13 December 2007
The Convergence of Physical and IT Security
I've been thinking extensively about the on-going convergence of Physical and IT Security, especially within a corporate context. Many companies with whom I deal have a Security Manager of some type, who usually reports to the Chief Information Officer -- or just an IT Manager, who in turn reports to the Chief Financial Officer. Unfortunately, the corporate environment in Central Europe is still rather under-developed, as there are few organizations which recognize the role of Chief Security Officer (CSO) -- so that very few people with responsibility for compliance, corporate governance and security performance monitoring are at a C-level reporting grade.
Conversely, the importance of physical security is quite well understood, although often not well-implemented. In Austria, physical security is usually just a function of the Building/Object Management group, and is staffed by people who understand about locks, keys and door systems -- but not necessarily about principles of least privilege, and four-eyes oversight.
In my opinion, the international trend is towards a rapid convergence of both types of security, especially in terms of applying similar standards, methodologies and 24x7 operational monitoring. A recent customer of my company has done good work in implementing centralized monitoring of dozens of distributed locations, collecting a diverse range of output from devices such as alarm controllers, fire suppression and monitoring equipment, door access controllers, UPS (Power Supply) controllers, and even Camera Digital Video Recorders.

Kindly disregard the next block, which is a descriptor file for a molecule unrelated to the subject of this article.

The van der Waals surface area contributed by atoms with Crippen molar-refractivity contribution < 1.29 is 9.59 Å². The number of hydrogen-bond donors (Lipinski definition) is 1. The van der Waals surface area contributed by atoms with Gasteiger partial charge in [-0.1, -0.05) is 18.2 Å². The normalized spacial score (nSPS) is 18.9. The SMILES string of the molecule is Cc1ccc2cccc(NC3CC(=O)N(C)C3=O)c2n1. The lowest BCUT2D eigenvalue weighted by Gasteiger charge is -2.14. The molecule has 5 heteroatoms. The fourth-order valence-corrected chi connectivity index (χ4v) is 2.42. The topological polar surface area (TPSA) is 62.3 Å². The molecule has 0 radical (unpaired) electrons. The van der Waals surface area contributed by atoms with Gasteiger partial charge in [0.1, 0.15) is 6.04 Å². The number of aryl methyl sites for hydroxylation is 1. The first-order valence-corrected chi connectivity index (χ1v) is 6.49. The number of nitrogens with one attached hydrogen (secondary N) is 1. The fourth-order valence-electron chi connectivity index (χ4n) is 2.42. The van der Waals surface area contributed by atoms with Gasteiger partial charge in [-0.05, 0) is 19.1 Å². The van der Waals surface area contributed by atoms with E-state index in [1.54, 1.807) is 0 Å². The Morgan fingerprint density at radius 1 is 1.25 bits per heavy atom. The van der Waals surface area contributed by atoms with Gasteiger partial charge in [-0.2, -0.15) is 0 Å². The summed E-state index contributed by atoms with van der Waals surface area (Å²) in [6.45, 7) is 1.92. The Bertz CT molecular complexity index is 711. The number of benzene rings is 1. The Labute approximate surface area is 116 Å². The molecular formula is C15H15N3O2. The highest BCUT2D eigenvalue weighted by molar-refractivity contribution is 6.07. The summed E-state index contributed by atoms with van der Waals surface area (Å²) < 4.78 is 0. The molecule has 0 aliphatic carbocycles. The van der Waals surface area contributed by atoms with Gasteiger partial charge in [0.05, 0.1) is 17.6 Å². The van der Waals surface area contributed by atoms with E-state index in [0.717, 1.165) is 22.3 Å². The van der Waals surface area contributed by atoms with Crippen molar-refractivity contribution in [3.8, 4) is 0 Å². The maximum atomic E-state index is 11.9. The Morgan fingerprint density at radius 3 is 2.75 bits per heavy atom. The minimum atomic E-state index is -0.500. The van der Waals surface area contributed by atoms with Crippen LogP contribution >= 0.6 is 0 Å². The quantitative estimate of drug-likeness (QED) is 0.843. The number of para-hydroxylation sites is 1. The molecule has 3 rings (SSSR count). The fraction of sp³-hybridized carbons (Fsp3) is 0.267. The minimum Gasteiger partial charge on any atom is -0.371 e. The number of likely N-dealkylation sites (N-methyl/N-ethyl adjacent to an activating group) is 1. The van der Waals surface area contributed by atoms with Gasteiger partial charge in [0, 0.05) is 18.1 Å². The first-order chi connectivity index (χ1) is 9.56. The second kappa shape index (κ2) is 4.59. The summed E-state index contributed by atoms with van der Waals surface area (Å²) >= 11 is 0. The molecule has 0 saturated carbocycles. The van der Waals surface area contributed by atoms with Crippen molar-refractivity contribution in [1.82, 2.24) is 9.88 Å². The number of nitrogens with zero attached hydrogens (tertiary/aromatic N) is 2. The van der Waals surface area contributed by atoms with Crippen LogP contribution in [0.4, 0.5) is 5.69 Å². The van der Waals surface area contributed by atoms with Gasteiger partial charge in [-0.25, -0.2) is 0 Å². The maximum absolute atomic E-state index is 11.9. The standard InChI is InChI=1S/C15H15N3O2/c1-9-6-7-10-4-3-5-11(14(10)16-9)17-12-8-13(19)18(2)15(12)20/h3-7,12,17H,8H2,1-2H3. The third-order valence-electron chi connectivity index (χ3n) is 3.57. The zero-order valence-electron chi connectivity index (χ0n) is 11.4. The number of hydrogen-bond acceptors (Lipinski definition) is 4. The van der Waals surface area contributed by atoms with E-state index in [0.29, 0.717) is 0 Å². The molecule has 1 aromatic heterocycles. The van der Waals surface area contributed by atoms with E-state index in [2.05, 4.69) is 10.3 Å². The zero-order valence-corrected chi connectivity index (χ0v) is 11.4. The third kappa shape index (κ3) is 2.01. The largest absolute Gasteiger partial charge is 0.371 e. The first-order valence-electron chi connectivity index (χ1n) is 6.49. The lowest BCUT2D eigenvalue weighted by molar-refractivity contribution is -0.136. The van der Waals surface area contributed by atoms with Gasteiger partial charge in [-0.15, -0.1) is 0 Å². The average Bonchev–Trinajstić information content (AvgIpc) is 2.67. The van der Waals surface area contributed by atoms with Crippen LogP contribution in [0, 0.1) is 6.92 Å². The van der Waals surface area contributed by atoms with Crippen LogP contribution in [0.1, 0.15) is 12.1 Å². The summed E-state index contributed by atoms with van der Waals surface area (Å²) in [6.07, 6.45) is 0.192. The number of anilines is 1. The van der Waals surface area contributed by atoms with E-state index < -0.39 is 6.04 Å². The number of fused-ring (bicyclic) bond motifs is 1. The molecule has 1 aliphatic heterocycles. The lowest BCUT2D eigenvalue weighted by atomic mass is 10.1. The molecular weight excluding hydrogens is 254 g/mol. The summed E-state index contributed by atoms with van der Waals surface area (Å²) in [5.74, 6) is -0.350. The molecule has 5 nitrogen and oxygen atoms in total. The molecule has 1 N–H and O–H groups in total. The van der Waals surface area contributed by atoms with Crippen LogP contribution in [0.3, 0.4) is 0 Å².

By centralizing all of this information in one command and control centre, the company is better able to respond to problems, and encourages early detection of potential crisis situations. As a secondary goal, convergence can allow for cost reduction, by having a single 24x7 threat response monitoring centre, who can be charged with both IT Security and Physical Security monitoring. After all, the computer doesn't care whether the intruder is detected in a LAN, or in the warehouse at 3 a.m. -- the incident response action and escalation paths will be much the same (although different personnel may be involved.)
But collecting information centrally isn't enough. You also need correlation, which means a clear understanding of the process workflow behind the security events -- and this starts with a detailed Risk Assessment, to identify the threats and their signatures. For example, security cameras act as a deterrent, and can be useful in post-incident forensics, to help identify perpetrators. But properly used, they can also detect intrusions, to trigger incident response much earlier. Naturally, cameras can be defeated -- for example, it's possible to adapt a DVD-recorder laser diode into a battery-operated laser pointer which can permanently blind most off-the-shelf security cameras (and incidentally, this can be used as a non-lethal weapon against unprotected security personnel, as it can cause instant blindness too.)
Therefore, the vigilant security manager has to prepare for such scenarios, through regular posture assessment and tiger-team testing, as well as drills and security-related staff training. Appropriate counter-measures need to be selected, and then constantly reviewed and improved. Ultimately, security is a demanding and continuously-changing battleground of strike and counter-strike, where we must always assume that the attacker is smarter, better-funded and more highly motivated than ourselves. We can only wait, prepare, be vigilant, and constantly assess our readiness -- and challenge our imaginations to anticipate the next moves.